Ken Conca is professor of International Relations at the School of International Service at American University. His research and teaching focus on global environmental governance, environmental peacebuilding in war-torn societies, environmental politics and policy in the United Nations system, water governance, and environmental policy analysis. He is the author/editor of several books on international environmental politics, including Governing Water, Confronting Consumption, Environmental Peacemaking, The Crisis of Global Environmental Governance, and the widely used teaching anthology Green Planet Blues. Conca is a two-time recipient of the International Studies Association’s Harold and Margaret Sprout Award for best book on international environmental affairs and a recipient of the Chadwick Alger Prize for best book in the field of International Organization. He is a member of the United Nations Environment Programme’s Expert Advisory Group on Conflict and Peacebuilding. He received his Ph.D. from the University of California, Berkeley. He can be reached at email@example.com.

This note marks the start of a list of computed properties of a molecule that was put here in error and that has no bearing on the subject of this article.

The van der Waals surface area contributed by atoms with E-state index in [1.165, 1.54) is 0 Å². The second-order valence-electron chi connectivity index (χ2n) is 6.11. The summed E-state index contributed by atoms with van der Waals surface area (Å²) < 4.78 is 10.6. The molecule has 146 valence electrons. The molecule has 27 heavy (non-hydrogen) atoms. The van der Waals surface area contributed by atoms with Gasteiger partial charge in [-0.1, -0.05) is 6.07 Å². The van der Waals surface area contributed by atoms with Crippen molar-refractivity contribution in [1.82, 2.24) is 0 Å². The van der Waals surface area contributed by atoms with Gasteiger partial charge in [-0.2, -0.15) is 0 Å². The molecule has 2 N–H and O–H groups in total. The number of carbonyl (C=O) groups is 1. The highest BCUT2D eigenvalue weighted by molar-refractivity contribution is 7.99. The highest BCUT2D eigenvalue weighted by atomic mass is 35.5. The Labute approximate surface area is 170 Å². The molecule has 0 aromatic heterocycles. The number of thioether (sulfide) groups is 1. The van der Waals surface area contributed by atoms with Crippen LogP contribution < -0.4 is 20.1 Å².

Geoffrey D. Dabelko is professor and Director of the Environmental Studies Program at the George V. Voinovich School of Leadership and Public Affairs at Ohio University in Athens, OH. His research and teaching focuses on global environmental politics, global sustainability, and linkages among climate change, natural resources, peacebuilding, and security. From 1997-2012, he served as director of the Environmental Change and Security Program, a nonpartisan policy forum on environment, population, and security issues at the Woodrow Wilson International Center for Scholars in Washington, D.C. He continues to work as a senior advisor to the Wilson Center where he helps facilitate dialogue among policymakers, practitioners, and scholars grappling with the complex connections that link environment, health, population, conflict, and security. He is a member of the United Nations Environment Programme’s Expert Advisory Group on Conflict and Peacebuilding. Dabelko is co-editor of Green Planet Blues and Environmental Peacemaking and a lead author for the 5th assessment of the Intergovernmental Panel on Climate Change, Working Group II Chapter 12 on Human Security. Dabelko received his Ph.D. from the University of Maryland. He can be reached at firstname.lastname@example.org and @geoffdabelko on Twitter.